Interview with Alan Barry

What is your e-reading device of choice?
My iPhone
What's the story behind your latest book?
It's called 'Weekend Away' and it's about a loner and a socially inept man, named Ken Logan, who leaves the comfort of his home for the first time in years. And over this weekend away from home he gets himself into all kinds of trouble.
What motivated you to become an indie author?
The idea that I can write a short story or book and within minutes of finishing the final draft it's available for people to read, and I can then move on to my next project.
What is the greatest joy of writing for you?
Creating my own worlds, characters and circumstances and watching how they all intertwine with one another.
What are you working on next?
I'm still working on 'Weekend Away' which I will have online on March 31st 2015. After that it will be another comedy book. I have three almost finished draft to pick from, so next step is to see which one I feel right about publishing next.
Who are your favorite authors?
Charles Bukowski and David Sedaris, for their semi autobiographical story telling.
What inspires you to get out of bed each day?
My family and my desire to succeed as a writer to give them a better financial standard of life.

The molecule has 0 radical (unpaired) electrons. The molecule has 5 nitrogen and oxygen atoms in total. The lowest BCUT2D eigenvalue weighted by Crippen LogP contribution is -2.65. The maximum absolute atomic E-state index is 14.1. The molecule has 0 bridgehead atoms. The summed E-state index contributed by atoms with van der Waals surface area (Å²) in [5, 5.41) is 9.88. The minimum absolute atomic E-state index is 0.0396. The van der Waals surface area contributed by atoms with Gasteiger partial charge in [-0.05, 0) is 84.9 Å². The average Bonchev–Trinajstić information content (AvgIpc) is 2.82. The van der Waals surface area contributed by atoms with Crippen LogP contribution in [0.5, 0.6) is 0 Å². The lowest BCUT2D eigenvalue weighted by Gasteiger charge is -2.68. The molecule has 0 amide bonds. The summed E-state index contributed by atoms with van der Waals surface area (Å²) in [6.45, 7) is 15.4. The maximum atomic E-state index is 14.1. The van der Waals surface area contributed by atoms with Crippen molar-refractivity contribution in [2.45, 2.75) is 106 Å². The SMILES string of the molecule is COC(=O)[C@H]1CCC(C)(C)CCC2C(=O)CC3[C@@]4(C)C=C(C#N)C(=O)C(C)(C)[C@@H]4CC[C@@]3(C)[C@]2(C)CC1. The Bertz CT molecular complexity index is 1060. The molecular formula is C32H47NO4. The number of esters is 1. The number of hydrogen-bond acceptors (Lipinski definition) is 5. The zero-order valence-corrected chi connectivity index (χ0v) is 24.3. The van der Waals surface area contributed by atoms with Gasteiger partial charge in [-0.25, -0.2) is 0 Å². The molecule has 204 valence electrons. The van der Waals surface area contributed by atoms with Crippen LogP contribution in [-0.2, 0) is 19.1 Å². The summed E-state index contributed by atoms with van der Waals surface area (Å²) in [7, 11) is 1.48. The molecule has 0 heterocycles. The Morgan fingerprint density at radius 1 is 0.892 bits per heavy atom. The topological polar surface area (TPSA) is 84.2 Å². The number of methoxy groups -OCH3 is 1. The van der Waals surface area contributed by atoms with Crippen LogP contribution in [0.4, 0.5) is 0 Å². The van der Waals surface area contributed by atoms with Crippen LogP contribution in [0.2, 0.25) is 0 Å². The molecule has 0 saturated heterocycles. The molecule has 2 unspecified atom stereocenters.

When you're not writing, how do you spend your time?
Spending time with my family and friends, and watching a good movie or TV show.
Do you remember the first story you ever wrote?
No, not at all.
What is your writing process?
I usually write from about half nine till three in the afternoon. Besides that I don't really have a set routine. Although I will always write out synopsis, drafts, notes, but in different order. And I also have certain points I look to hit in a story, but also if a story feels good without trying to hit those points I won't change it.
What are your five favorite books, and why?
Fear and Loathing in Las Vegas, I love the style and the way he captures the sheer panic of what's happening to him.
The Butcher Boy, again for the same reasons as above.
Ham On Rye, for the sheer brute force of the words and how he uses so few words and sentences to capture what he's looking to make come across on the page.
The Call of the Wild, the whole concept and the sheer imagination of the story
One Flew Over the Cuckoo's Nest, the poetry of the words
Published 2015-03-19.
Smashwords Interviews are created by the profiled author, publisher or reader.